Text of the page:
time, just as they do in real markets.
Sections 4,
5, and 6 show that
intangible rewards seem sufficient to drive forecast accuracy in
market games. Section 7 presents evidence that,
even without the ``carrot'' of monetary compensation, F1P6 players are
motivated enough to generate very accurate collective predictions of
Formula One racing outcomes.
The Games
The Hollywood Stock Exchange
The Hollywood Stock Exchange (HSX)^{}
is a popular online market game, with approximately 400,000 registered
accounts. New accounts begin with H$ two million in ``Hollywood
dollars''. Participants can buy and sell movie stocks, star bonds,
movie options, and award options. The current top portfolio is worth
just over H$1 billion. High ranking portfolios are actually sold at
auction on Ebay^{} for real money on
a regular basis. Based on these sales, the ``exchange rate'' seems to
be approximately H$1 million to US$1, with the rate increasing for
higher ranked portfolios. HSX is beginning to offer new investment
opportunities backed with real money. For example, HSX investors could
purchase shares in the movie American Psycho for H$1 million
each; these shares paid off about US$1 for every US$5 million of the
movie's box office proceeds. HSX cofounder Max Keiser hosts a weekly
radio broadcast in Los Angeles, and appears regularly on NBC's
Access Hollywood to discuss HSX information. HSX also sponsors
a booth at the Sundance Film Festival, and holds an annual Oscar party
in Hollywood. Media reports suggest that HSX prices are taken
seriously by some Hollywood insiders.
Although the current price of any HSX movie stock is based on the
collective whims of HSX traders, the value of the stock is ultimately
grounded in the corresponding movie's performance at the box
office. Specifically, after the movie has spent four weeks in release,
the stock delists and cashes out: shareholders receive H$1 per share
for every US$1 million that the movie has grossed up to that point in
the US domestic market, as reported by ACNielsen EDI,
Inc.^{} Traders buy (resp., short
sell) stocks that they believe underestimate (overestimate) the
movie's eventual performance. The current price, then, is a collective
forecast of the movie's four-week box office
returns.^{}
The prices of some stocks adjust after their first weekend in wide,
national release. On Friday, trading in the stock is halted; on
Sunday, the price adjusts to H$2.9 times the movie's weekend box
office numbers (in US$ millions).^{} In this case, the stock's price
prior to wide release is the HSX traders' forecast of 2.9 times the
movie's opening weekend proceeds. The 2.9 factor is meant to project
the movie's four week total based on its opening weekend results.
Occasionally, HSX offers ``award options'' associated with particular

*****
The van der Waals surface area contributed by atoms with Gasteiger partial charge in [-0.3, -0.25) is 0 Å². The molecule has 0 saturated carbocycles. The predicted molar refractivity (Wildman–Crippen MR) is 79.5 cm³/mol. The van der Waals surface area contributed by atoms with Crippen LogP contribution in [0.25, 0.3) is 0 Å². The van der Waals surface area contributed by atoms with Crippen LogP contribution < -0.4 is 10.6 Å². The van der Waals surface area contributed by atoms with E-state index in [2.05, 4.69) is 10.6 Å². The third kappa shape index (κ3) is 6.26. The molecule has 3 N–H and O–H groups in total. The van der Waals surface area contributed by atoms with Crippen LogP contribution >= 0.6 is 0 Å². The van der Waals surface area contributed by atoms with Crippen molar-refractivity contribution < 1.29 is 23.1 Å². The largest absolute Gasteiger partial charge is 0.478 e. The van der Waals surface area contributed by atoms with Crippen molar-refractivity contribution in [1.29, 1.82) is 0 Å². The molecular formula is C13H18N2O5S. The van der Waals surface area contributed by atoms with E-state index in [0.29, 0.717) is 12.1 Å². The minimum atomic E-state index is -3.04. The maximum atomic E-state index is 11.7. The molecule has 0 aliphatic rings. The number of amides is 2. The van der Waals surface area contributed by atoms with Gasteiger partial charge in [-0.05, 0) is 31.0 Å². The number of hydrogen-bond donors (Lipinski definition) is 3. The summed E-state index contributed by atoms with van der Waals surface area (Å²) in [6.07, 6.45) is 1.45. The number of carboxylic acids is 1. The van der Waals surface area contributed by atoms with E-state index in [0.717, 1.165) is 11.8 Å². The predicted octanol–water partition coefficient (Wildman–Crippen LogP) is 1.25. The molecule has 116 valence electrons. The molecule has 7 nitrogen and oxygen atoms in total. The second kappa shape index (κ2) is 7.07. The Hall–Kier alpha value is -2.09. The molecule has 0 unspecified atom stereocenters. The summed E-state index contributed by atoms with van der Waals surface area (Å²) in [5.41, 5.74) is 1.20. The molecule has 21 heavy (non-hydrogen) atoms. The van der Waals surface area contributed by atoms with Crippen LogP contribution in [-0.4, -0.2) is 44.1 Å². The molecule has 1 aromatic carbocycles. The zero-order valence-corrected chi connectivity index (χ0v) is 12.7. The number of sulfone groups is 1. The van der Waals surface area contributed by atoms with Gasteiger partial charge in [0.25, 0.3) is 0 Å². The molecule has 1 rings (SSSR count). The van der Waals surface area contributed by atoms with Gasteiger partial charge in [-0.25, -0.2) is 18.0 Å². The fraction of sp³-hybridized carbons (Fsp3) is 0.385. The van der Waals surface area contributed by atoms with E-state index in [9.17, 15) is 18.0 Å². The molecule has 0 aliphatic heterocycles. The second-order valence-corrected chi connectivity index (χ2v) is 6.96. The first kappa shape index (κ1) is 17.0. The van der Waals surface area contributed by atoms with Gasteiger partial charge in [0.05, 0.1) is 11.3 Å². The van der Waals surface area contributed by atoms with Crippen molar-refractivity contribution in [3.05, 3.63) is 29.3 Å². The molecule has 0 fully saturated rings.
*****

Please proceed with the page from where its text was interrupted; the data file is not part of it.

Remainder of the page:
entertainment awards ceremonies--for example, the 72nd Annual Academy
Awards, or Oscars, sponsored by the Academy of Motion Picture
Arts and Sciences in 2000. Five options, corresponding to the five
award nominees, are available within each award category (for example,
Oscar award options were available for each of the eight major Oscar
categories of best picture, best actor, best actress, best supporting
actor, best supporting actress, best director, best original
screenplay, and best adapted screenplay). Within each category, the
winning option cashes out at H$25, and the other four cash out at
H$0. Before awards are announced, an option's price can be
interpreted as its estimated likelihood of winning. For example, when
Kevin Spacey's price was twice that of Denzel Washington, the
consensus of HSX opinions was that Spacey was roughly twice as likely
to win as Washington. By normalizing prices within each category,
likelihoods can be converted into probabilities.
The Foresight Exchange
Hanson Hanson99,Hanson95 proposes what he calls an
Idea Futures market, where participants trade in securities
that pay off contingent on future developments in science, technology,
or other arenas of public interest. For example, a security might pay
off US$1 if and only if a cure for cancer is discovered by a certain
date. He argues that the reward structure of such a market encourages
honest revelation of opinions among scientists, yielding more accurate
forecasts for use by funding agencies, public policy leaders, the
media, and other interested parties. The concept is operational as a
web game called the Foresight Exchange
(FX).^{} There are
currently on the order of 3000 registered participants and 200 active
claims. Players start with an initial amount of ``FX bucks'' and
receive an allowance every week, up to a certain maximum. Participants
can buy and sell existing claims, or submit their own claims. Each
claim is assigned a judge to arbitrate ambiguous wording, and to
ultimately determine whether the claim is true or not on the judgment
date. Claims range from technical (e.g., FX$1 if and only if an
algorithm for three satisfiability is developed with a particular
runtime complexity by the year 2020) to sociopolitical (e.g., FX$1 if
and only if Japan possesses nuclear missiles by 2020) to irreverent
(e.g, FX$1 if and only if Madonna names her first child Jesus). The
developers of the site intend for the prices of these claims to be
interpreted as assessments of the probabilities of the various events.
The Formula One Pick Six Competition